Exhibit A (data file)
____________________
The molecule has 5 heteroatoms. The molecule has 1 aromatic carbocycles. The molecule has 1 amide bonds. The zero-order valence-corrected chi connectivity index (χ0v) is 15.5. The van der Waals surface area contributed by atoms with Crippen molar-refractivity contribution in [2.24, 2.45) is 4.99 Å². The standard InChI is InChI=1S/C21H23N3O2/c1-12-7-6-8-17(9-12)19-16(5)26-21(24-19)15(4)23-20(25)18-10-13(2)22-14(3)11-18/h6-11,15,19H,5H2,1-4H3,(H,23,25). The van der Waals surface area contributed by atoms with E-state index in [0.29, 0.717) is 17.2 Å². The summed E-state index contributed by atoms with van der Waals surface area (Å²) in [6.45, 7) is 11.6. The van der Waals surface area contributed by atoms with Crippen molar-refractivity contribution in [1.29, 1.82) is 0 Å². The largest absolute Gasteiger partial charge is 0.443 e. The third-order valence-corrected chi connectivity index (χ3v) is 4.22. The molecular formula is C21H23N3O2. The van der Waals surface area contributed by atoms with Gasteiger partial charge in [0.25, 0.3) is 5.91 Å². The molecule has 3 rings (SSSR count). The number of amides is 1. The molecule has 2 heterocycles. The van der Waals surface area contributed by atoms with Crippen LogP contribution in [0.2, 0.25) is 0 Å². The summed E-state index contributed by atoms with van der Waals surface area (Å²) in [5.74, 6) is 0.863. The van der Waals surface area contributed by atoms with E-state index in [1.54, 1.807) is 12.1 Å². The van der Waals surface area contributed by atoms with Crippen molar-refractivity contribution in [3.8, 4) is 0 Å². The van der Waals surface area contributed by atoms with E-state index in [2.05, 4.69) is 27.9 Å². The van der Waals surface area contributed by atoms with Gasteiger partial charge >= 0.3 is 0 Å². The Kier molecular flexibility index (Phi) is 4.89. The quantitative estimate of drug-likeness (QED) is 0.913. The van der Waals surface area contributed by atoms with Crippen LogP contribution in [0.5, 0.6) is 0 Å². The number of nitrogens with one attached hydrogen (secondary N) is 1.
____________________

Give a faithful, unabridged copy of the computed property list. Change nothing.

The molecule has 5 heteroatoms. The molecule has 1 aromatic carbocycles. The molecule has 1 amide bonds. The zero-order valence-corrected chi connectivity index (χ0v) is 15.5. The van der Waals surface area contributed by atoms with Crippen molar-refractivity contribution in [2.24, 2.45) is 4.99 Å². The standard InChI is InChI=1S/C21H23N3O2/c1-12-7-6-8-17(9-12)19-16(5)26-21(24-19)15(4)23-20(25)18-10-13(2)22-14(3)11-18/h6-11,15,19H,5H2,1-4H3,(H,23,25). The van der Waals surface area contributed by atoms with E-state index in [0.29, 0.717) is 17.2 Å². The summed E-state index contributed by atoms with van der Waals surface area (Å²) in [6.45, 7) is 11.6. The van der Waals surface area contributed by atoms with Crippen molar-refractivity contribution in [1.29, 1.82) is 0 Å². The largest absolute Gasteiger partial charge is 0.443 e. The third-order valence-corrected chi connectivity index (χ3v) is 4.22. The molecular formula is C21H23N3O2. The van der Waals surface area contributed by atoms with Gasteiger partial charge in [0.25, 0.3) is 5.91 Å². The molecule has 3 rings (SSSR count). The number of amides is 1. The molecule has 2 heterocycles. The van der Waals surface area contributed by atoms with Crippen LogP contribution in [0.2, 0.25) is 0 Å². The summed E-state index contributed by atoms with van der Waals surface area (Å²) in [5.74, 6) is 0.863. The van der Waals surface area contributed by atoms with E-state index in [1.54, 1.807) is 12.1 Å². The van der Waals surface area contributed by atoms with Crippen molar-refractivity contribution in [3.8, 4) is 0 Å². The van der Waals surface area contributed by atoms with E-state index in [2.05, 4.69) is 27.9 Å². The van der Waals surface area contributed by atoms with Gasteiger partial charge >= 0.3 is 0 Å². The Kier molecular flexibility index (Phi) is 4.89. The quantitative estimate of drug-likeness (QED) is 0.913. The van der Waals surface area contributed by atoms with Crippen LogP contribution in [0.5, 0.6) is 0 Å². The number of nitrogens with one attached hydrogen (secondary N) is 1.